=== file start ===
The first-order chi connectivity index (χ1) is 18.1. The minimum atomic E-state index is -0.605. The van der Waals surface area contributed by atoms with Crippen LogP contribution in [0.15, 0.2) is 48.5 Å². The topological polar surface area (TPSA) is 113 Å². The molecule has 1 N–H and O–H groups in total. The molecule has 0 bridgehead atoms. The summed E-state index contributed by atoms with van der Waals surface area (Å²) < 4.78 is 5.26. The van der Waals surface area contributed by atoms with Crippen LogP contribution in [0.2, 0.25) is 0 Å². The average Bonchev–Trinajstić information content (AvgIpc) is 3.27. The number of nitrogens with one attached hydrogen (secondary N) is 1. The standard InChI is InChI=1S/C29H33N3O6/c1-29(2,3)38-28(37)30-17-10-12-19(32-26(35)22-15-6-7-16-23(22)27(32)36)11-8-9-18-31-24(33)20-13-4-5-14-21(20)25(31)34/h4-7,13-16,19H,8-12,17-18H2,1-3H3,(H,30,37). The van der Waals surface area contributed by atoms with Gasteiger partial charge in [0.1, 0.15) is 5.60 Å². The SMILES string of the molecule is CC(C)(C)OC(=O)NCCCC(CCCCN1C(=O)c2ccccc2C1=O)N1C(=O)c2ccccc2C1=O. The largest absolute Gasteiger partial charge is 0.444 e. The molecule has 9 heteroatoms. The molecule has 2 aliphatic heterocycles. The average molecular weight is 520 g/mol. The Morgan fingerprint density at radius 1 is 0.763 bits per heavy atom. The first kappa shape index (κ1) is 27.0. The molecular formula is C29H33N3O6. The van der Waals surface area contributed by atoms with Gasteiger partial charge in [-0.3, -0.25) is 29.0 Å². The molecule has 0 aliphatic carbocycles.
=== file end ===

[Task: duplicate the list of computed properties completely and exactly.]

The first-order chi connectivity index (χ1) is 18.1. The minimum atomic E-state index is -0.605. The van der Waals surface area contributed by atoms with Crippen LogP contribution in [0.15, 0.2) is 48.5 Å². The topological polar surface area (TPSA) is 113 Å². The molecule has 1 N–H and O–H groups in total. The molecule has 0 bridgehead atoms. The summed E-state index contributed by atoms with van der Waals surface area (Å²) < 4.78 is 5.26. The van der Waals surface area contributed by atoms with Crippen LogP contribution in [0.2, 0.25) is 0 Å². The average Bonchev–Trinajstić information content (AvgIpc) is 3.27. The number of nitrogens with one attached hydrogen (secondary N) is 1. The standard InChI is InChI=1S/C29H33N3O6/c1-29(2,3)38-28(37)30-17-10-12-19(32-26(35)22-15-6-7-16-23(22)27(32)36)11-8-9-18-31-24(33)20-13-4-5-14-21(20)25(31)34/h4-7,13-16,19H,8-12,17-18H2,1-3H3,(H,30,37). The van der Waals surface area contributed by atoms with Gasteiger partial charge in [0.1, 0.15) is 5.60 Å². The SMILES string of the molecule is CC(C)(C)OC(=O)NCCCC(CCCCN1C(=O)c2ccccc2C1=O)N1C(=O)c2ccccc2C1=O. The largest absolute Gasteiger partial charge is 0.444 e. The molecule has 9 heteroatoms. The molecule has 2 aliphatic heterocycles. The average molecular weight is 520 g/mol. The Morgan fingerprint density at radius 1 is 0.763 bits per heavy atom. The first kappa shape index (κ1) is 27.0. The molecular formula is C29H33N3O6. The van der Waals surface area contributed by atoms with Gasteiger partial charge in [-0.3, -0.25) is 29.0 Å². The molecule has 0 aliphatic carbocycles.